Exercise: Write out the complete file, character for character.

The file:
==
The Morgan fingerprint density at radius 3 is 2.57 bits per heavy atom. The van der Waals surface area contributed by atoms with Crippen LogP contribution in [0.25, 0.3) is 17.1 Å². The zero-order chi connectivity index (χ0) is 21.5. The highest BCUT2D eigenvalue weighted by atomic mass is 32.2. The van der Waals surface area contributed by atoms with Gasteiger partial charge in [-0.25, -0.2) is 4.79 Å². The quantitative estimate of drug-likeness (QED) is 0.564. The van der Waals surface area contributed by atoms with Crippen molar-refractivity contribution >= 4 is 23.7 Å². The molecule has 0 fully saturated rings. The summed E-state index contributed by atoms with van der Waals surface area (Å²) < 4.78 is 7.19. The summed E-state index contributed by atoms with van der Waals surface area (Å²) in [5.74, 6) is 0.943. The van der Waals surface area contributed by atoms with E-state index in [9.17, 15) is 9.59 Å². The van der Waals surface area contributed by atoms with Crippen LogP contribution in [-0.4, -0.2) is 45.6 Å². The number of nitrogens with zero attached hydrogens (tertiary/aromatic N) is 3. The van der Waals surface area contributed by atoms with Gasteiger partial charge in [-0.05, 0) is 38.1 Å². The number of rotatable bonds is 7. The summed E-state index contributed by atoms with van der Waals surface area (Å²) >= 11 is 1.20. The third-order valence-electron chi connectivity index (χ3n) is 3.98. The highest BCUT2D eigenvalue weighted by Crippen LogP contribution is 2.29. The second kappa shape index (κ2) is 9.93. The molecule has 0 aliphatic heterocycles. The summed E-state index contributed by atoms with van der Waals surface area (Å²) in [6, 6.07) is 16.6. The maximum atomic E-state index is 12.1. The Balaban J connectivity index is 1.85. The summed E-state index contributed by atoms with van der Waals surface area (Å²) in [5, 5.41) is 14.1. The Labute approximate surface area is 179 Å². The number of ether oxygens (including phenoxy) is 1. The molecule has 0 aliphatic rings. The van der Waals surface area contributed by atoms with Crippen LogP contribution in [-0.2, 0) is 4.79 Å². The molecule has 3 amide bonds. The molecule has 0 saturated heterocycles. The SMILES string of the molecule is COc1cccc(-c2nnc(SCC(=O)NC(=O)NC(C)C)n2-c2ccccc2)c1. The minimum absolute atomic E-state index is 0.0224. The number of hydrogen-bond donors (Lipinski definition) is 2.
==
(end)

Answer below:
The Morgan fingerprint density at radius 3 is 2.57 bits per heavy atom. The van der Waals surface area contributed by atoms with Crippen LogP contribution in [0.25, 0.3) is 17.1 Å². The zero-order chi connectivity index (χ0) is 21.5. The highest BCUT2D eigenvalue weighted by atomic mass is 32.2. The van der Waals surface area contributed by atoms with Gasteiger partial charge in [-0.25, -0.2) is 4.79 Å². The quantitative estimate of drug-likeness (QED) is 0.564. The van der Waals surface area contributed by atoms with Crippen molar-refractivity contribution >= 4 is 23.7 Å². The molecule has 0 fully saturated rings. The summed E-state index contributed by atoms with van der Waals surface area (Å²) < 4.78 is 7.19. The summed E-state index contributed by atoms with van der Waals surface area (Å²) in [5.74, 6) is 0.943. The van der Waals surface area contributed by atoms with E-state index in [9.17, 15) is 9.59 Å². The van der Waals surface area contributed by atoms with Crippen LogP contribution in [-0.4, -0.2) is 45.6 Å². The number of nitrogens with zero attached hydrogens (tertiary/aromatic N) is 3. The van der Waals surface area contributed by atoms with Gasteiger partial charge in [-0.05, 0) is 38.1 Å². The number of rotatable bonds is 7. The summed E-state index contributed by atoms with van der Waals surface area (Å²) >= 11 is 1.20. The third-order valence-electron chi connectivity index (χ3n) is 3.98. The highest BCUT2D eigenvalue weighted by Crippen LogP contribution is 2.29. The second kappa shape index (κ2) is 9.93. The molecule has 0 aliphatic heterocycles. The summed E-state index contributed by atoms with van der Waals surface area (Å²) in [6, 6.07) is 16.6. The maximum atomic E-state index is 12.1. The Balaban J connectivity index is 1.85. The summed E-state index contributed by atoms with van der Waals surface area (Å²) in [5, 5.41) is 14.1. The Labute approximate surface area is 179 Å². The number of ether oxygens (including phenoxy) is 1. The molecule has 0 aliphatic rings. The van der Waals surface area contributed by atoms with Crippen LogP contribution in [-0.2, 0) is 4.79 Å². The molecule has 3 amide bonds. The molecule has 0 saturated heterocycles. The SMILES string of the molecule is COc1cccc(-c2nnc(SCC(=O)NC(=O)NC(C)C)n2-c2ccccc2)c1. The minimum absolute atomic E-state index is 0.0224. The number of hydrogen-bond donors (Lipinski definition) is 2.